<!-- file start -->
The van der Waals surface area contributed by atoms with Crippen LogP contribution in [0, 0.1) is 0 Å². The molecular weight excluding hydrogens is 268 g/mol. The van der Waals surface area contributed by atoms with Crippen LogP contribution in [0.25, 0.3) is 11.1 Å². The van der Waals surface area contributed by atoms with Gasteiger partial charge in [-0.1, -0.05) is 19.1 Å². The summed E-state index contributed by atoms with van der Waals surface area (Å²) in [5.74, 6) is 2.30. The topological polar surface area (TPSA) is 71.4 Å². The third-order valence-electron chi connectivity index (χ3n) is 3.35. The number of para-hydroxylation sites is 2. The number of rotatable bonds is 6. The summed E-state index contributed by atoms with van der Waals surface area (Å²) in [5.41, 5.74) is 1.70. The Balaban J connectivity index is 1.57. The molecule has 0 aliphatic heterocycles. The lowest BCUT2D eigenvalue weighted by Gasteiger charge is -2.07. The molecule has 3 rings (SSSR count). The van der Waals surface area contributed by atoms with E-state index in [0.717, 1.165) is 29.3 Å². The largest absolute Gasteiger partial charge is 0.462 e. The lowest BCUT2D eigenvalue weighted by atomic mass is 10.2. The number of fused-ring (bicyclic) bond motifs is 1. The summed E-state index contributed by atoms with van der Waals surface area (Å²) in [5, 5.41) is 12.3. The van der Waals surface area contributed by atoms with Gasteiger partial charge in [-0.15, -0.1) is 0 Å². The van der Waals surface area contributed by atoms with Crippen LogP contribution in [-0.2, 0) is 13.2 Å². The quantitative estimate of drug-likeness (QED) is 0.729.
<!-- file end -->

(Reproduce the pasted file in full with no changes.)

The van der Waals surface area contributed by atoms with Crippen LogP contribution in [0, 0.1) is 0 Å². The molecular weight excluding hydrogens is 268 g/mol. The van der Waals surface area contributed by atoms with Crippen LogP contribution in [0.25, 0.3) is 11.1 Å². The van der Waals surface area contributed by atoms with Gasteiger partial charge in [-0.1, -0.05) is 19.1 Å². The summed E-state index contributed by atoms with van der Waals surface area (Å²) in [5.74, 6) is 2.30. The topological polar surface area (TPSA) is 71.4 Å². The third-order valence-electron chi connectivity index (χ3n) is 3.35. The number of para-hydroxylation sites is 2. The number of rotatable bonds is 6. The summed E-state index contributed by atoms with van der Waals surface area (Å²) in [5.41, 5.74) is 1.70. The Balaban J connectivity index is 1.57. The molecule has 0 aliphatic heterocycles. The lowest BCUT2D eigenvalue weighted by Gasteiger charge is -2.07. The molecule has 3 rings (SSSR count). The van der Waals surface area contributed by atoms with E-state index in [0.717, 1.165) is 29.3 Å². The largest absolute Gasteiger partial charge is 0.462 e. The lowest BCUT2D eigenvalue weighted by atomic mass is 10.2. The number of fused-ring (bicyclic) bond motifs is 1. The summed E-state index contributed by atoms with van der Waals surface area (Å²) in [5, 5.41) is 12.3. The van der Waals surface area contributed by atoms with Gasteiger partial charge in [-0.15, -0.1) is 0 Å². The van der Waals surface area contributed by atoms with Crippen LogP contribution in [-0.2, 0) is 13.2 Å². The quantitative estimate of drug-likeness (QED) is 0.729.